Landscapes of Global Capital
tv globe icon link to home Signifying Clusters: Children
Introduction
Feed the children
Corporate paternalism
The cure
High tech classroom
Techno-metaphor
Child prodigy
The obnoxious visionary
Unfettered imagination
We care
Harmonious music
Cynicism of legitimation
You can't buy love
Harmony of technology

MasterCard's "Some things money can't buy" campaign includes commercials of family members traveling the world sharing close moments--a couple celebrates their anniversary in India, another goes to China, a daughter takes her mother back to her homeland Ireland, a dad brings his son to a ballgame. One of the premises of this genre of advertising is that relationships are enhanced by technology and capital. This is especially true of children and parents. This MasterCard commercials blends two themes: disposable income and quality time. Simply, if you have money you can provide for your family: insurance, medical care, a baseball game. Constructed out of warm fuzzy music and caring parental glances most commercials in this genre exaggerate the moment of care and absent the moment of exchange. MasterCard is an exception. The commercial foregrounds the moment of exchange. The narrator states,

Two tickets: $28
2 hot dogs, 2 popcorns, and 2 sodas: $18
One autographed baseball: $45

We even see the father hand over the gold MasterCard to pay for the food and baseball. But here the commercial's slight of hand not only transforms the moment of exchange into a moment of care but also denies the importance of the exchange. The narrator denies the moment of exchange,

Real conversation with 11 year old son: priceless.
There are some things money can't buy.

Yet the images of the father and child as they engage in conversation at the ballpark suggest without the investment this conversation would not be taking place. The narrator finishes the voice-over binding baseball, hot dogs, father/son affection with MasterCard.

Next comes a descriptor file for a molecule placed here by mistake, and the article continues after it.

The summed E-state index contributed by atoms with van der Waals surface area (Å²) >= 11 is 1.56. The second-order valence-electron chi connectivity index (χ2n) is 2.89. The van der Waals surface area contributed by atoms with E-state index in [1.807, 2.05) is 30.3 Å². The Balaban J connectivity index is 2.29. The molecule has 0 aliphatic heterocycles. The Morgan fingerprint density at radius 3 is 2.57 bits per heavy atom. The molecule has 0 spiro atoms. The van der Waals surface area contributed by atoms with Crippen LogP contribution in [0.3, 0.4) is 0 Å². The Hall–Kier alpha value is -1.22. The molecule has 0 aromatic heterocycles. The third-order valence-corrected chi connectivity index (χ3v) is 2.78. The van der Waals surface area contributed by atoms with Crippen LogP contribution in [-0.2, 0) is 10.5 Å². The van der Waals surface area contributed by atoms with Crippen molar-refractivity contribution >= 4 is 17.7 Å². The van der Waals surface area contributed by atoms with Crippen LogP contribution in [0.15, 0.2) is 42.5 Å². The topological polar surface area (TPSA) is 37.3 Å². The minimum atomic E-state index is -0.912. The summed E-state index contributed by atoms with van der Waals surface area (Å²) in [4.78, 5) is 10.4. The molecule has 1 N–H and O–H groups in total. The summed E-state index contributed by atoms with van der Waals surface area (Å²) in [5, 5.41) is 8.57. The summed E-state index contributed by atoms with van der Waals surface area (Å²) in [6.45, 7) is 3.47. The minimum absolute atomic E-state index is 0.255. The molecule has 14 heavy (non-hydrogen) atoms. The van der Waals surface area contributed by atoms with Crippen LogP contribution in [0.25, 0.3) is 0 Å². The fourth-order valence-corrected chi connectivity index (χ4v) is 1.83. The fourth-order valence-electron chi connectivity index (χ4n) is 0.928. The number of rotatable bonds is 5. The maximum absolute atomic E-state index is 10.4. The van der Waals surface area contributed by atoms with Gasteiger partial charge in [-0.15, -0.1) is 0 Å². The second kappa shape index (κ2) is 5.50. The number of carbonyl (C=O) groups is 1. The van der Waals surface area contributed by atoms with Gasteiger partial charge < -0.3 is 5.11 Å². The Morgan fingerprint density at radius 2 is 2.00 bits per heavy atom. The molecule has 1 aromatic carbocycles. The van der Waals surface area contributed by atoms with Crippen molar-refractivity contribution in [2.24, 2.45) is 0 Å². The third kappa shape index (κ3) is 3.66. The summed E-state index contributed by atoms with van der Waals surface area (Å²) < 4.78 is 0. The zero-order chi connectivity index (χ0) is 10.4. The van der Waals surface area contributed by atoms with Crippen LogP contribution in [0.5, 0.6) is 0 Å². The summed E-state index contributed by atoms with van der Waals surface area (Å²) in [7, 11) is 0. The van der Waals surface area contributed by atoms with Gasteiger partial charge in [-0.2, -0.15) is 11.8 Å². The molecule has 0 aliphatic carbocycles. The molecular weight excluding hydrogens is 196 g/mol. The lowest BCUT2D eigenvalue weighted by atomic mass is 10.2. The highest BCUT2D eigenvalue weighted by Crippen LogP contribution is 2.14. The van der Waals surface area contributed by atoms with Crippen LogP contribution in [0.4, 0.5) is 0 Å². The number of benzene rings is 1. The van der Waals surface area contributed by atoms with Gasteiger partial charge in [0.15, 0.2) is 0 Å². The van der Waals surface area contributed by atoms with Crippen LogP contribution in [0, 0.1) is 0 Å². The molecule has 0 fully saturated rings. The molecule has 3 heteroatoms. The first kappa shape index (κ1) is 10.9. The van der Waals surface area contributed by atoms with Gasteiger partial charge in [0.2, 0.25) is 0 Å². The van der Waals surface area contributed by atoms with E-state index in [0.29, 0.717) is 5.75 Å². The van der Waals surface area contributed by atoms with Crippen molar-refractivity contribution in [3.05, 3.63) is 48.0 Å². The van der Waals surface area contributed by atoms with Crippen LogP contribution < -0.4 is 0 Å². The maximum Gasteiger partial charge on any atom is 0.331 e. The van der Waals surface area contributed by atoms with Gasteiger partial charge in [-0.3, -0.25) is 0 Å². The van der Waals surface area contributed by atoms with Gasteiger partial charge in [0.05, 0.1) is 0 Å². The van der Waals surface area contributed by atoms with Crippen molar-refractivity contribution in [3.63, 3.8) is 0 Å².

Likewise SAP provides the Internet infrastructure necessary for a father who coaches his daughter's soccer team to buy new uniforms for the team. He literally physically enters the Internet constructed out of holograms and transparencies and selects the uniforms for the team. Here capital is absent; there is no exchange only consumption. Of course, the team wins the championship and displays their trophy at the end of the commercial.

Coach Taylor worked late one night in the city of e,
The first virtual place on the Internet built by SAP,
Used by ten thousand companies and millions of people.
He found all the soccer equipment his champion Jaguars needed in one easy step.
He saved time; he saved money.
And the Jaguars did the rest.

mysap.com
Welcome to the city of e

Parental power has been eroded by popular culture and by both economic and educational institutional formations. In an information society in which culture is fragmented into smaller and smaller niches the one area of shared interest between parents (particularly fathers) and children is sport. Children playing sport signifies successful parenting. It is a public arena in which parents can demonstrate affection, concern, and support. These two commercials reflect a culturally dominant shared moment between fathers and children, and that moment is mediated by sport. However, these commercials also link these abstracted moments of care and affection to exchange and the power of capital. The commercialization of sport sinks down to the microsociological level invading the relationship between parent and child.


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© Copyright 1998-2003
Robert Goldman, Stephen Papson, Noah Kersey